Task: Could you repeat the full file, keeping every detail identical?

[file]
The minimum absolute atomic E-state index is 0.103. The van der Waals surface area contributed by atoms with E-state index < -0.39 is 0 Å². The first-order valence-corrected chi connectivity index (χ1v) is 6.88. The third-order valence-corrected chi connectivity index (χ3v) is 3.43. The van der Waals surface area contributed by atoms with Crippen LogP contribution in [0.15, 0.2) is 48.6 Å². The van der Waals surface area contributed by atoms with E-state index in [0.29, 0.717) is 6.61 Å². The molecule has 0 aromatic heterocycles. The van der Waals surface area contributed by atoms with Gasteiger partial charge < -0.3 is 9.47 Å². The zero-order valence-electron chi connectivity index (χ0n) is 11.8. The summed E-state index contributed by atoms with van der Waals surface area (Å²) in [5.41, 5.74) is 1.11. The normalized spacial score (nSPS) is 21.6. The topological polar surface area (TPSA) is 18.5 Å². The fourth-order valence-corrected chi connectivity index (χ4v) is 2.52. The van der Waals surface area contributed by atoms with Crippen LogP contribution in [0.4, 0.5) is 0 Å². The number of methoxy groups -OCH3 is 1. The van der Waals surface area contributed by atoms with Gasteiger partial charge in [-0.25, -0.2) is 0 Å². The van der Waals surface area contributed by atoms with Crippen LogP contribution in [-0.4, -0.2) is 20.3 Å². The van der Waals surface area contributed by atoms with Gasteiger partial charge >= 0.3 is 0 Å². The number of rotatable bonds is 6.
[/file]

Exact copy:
The minimum absolute atomic E-state index is 0.103. The van der Waals surface area contributed by atoms with E-state index < -0.39 is 0 Å². The first-order valence-corrected chi connectivity index (χ1v) is 6.88. The third-order valence-corrected chi connectivity index (χ3v) is 3.43. The van der Waals surface area contributed by atoms with Crippen LogP contribution in [0.15, 0.2) is 48.6 Å². The van der Waals surface area contributed by atoms with E-state index in [0.29, 0.717) is 6.61 Å². The molecule has 0 aromatic heterocycles. The van der Waals surface area contributed by atoms with Gasteiger partial charge < -0.3 is 9.47 Å². The zero-order valence-electron chi connectivity index (χ0n) is 11.8. The summed E-state index contributed by atoms with van der Waals surface area (Å²) in [5.41, 5.74) is 1.11. The normalized spacial score (nSPS) is 21.6. The topological polar surface area (TPSA) is 18.5 Å². The fourth-order valence-corrected chi connectivity index (χ4v) is 2.52. The van der Waals surface area contributed by atoms with Crippen LogP contribution in [0.4, 0.5) is 0 Å². The number of methoxy groups -OCH3 is 1. The van der Waals surface area contributed by atoms with Gasteiger partial charge in [-0.25, -0.2) is 0 Å². The van der Waals surface area contributed by atoms with Crippen LogP contribution in [-0.4, -0.2) is 20.3 Å². The van der Waals surface area contributed by atoms with Gasteiger partial charge >= 0.3 is 0 Å². The number of rotatable bonds is 6.